• Erin Copple Smith on January 11, 2010 at 7:53 PM

        Mightn’t you still have been “marveling”–even if it’s the same kind of marveling that makes you wonder why NCIS is the most-watched show on TV? We would have been surprised, sure, and yes, maybe even saddened at losing an hour of prime-time scripted programming every night of the week. But I think we would have been amazed that they took a gamble that paid off.

        (Mind you, I agree that the risk they took was neither educated nor intelligent. I wanted to say it wasn’t calculated, either, but that seems to be the only thing it was–they were calculating how much money they could save, and as we all know, success with audiences is not just about finances. And I certainly agree that the Antenna hive mind could have come up with a better gamble.)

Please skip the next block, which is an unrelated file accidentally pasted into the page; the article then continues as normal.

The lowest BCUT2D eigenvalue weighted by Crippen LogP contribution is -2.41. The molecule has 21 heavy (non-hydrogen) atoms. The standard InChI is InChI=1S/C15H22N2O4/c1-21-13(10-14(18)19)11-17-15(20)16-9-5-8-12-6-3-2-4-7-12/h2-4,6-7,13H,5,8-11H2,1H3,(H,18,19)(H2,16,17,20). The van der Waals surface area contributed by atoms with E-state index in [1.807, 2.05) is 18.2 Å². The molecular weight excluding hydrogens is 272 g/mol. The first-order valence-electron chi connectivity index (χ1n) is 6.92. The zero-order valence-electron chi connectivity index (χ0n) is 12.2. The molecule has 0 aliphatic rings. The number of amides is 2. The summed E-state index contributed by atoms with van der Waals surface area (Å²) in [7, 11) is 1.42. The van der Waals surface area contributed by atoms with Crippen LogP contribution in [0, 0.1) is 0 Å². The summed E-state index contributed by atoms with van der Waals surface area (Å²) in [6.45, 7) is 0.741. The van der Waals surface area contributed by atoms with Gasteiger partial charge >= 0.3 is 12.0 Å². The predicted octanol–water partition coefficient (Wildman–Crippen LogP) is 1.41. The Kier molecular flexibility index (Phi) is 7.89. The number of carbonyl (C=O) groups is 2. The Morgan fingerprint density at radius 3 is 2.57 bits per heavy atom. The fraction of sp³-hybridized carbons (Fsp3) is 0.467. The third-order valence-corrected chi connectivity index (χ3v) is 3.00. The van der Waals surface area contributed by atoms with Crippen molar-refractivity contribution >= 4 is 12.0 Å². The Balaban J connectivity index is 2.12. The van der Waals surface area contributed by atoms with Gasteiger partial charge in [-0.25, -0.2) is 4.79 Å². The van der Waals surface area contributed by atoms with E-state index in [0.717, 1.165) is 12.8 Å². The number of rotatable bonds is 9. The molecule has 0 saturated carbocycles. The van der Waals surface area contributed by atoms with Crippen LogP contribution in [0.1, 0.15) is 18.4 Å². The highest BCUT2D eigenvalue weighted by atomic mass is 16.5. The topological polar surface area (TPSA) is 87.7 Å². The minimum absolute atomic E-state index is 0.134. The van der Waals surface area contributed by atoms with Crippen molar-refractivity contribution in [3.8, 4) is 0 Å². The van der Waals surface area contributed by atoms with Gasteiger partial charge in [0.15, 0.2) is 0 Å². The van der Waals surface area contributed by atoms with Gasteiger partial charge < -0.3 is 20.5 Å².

• Jonathan Gray on January 11, 2010 at 11:41 PM

          Well, I wouldn’t have found it marvelous, I wouldn’t have thought Zucker a marvel, and I’d prefer to read Marvel comics than watch Leno, BUT yeah, I guess I’d be marveling, if only in a wtf kind of way 😉

          • Erin Copple Smith on January 12, 2010 at 11:28 AM

            Ha! Then I’ll concede the point.

  5. Myles McNutt on January 12, 2010 at 12:25 PM

    I think NBC had options in terms of trying to salvage the situation in Primetime without throwing Leno back to Late Night and essentially saying “Our bad!” I argued in a post last week that they could have kept Leno on at 10 on Tuesdays and Thursdays (where he has his strongest lead-ins) and simply connected his content more carefully to those lead-ins: feature talent from those shows (previewing the At-Home challenge on Biggest Loser, featuring comedians from Office/Parks/Community/30 Rock) in a way to try to keep viewers watching.